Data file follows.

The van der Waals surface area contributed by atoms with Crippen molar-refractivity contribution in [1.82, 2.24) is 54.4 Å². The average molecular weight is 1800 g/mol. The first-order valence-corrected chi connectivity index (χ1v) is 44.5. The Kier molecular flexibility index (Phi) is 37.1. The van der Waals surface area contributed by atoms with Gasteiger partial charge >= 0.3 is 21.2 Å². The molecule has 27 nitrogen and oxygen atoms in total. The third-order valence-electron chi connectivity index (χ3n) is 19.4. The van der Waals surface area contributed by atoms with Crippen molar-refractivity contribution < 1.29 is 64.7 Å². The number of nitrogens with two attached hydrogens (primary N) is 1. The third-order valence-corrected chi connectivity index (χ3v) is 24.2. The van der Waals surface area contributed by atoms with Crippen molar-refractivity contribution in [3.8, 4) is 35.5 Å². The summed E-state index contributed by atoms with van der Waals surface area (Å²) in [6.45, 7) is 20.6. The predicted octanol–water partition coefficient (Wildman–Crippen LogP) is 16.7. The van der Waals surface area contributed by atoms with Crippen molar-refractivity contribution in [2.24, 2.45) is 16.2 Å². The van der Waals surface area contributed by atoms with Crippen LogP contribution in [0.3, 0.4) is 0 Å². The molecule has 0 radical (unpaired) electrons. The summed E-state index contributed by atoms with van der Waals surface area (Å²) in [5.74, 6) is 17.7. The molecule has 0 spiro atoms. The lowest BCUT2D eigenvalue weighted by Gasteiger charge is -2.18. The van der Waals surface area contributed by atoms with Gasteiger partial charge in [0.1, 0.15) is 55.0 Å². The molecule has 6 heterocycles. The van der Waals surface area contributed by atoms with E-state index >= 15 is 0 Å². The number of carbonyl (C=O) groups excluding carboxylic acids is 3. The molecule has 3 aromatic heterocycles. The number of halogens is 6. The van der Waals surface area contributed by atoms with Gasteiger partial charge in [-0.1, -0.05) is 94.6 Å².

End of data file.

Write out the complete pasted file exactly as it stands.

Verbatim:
The van der Waals surface area contributed by atoms with Crippen molar-refractivity contribution in [1.82, 2.24) is 54.4 Å². The average molecular weight is 1800 g/mol. The first-order valence-corrected chi connectivity index (χ1v) is 44.5. The Kier molecular flexibility index (Phi) is 37.1. The van der Waals surface area contributed by atoms with Gasteiger partial charge >= 0.3 is 21.2 Å². The molecule has 27 nitrogen and oxygen atoms in total. The third-order valence-electron chi connectivity index (χ3n) is 19.4. The van der Waals surface area contributed by atoms with Crippen molar-refractivity contribution < 1.29 is 64.7 Å². The number of nitrogens with two attached hydrogens (primary N) is 1. The third-order valence-corrected chi connectivity index (χ3v) is 24.2. The van der Waals surface area contributed by atoms with Crippen molar-refractivity contribution in [3.8, 4) is 35.5 Å². The summed E-state index contributed by atoms with van der Waals surface area (Å²) in [6.45, 7) is 20.6. The predicted octanol–water partition coefficient (Wildman–Crippen LogP) is 16.7. The van der Waals surface area contributed by atoms with Crippen molar-refractivity contribution in [2.24, 2.45) is 16.2 Å². The van der Waals surface area contributed by atoms with Crippen LogP contribution in [0.3, 0.4) is 0 Å². The molecule has 0 radical (unpaired) electrons. The summed E-state index contributed by atoms with van der Waals surface area (Å²) in [5.74, 6) is 17.7. The molecule has 0 spiro atoms. The lowest BCUT2D eigenvalue weighted by Gasteiger charge is -2.18. The van der Waals surface area contributed by atoms with Gasteiger partial charge in [0.1, 0.15) is 55.0 Å². The molecule has 6 heterocycles. The van der Waals surface area contributed by atoms with E-state index >= 15 is 0 Å². The number of carbonyl (C=O) groups excluding carboxylic acids is 3. The molecule has 3 aromatic heterocycles. The number of halogens is 6. The van der Waals surface area contributed by atoms with Gasteiger partial charge in [-0.1, -0.05) is 94.6 Å².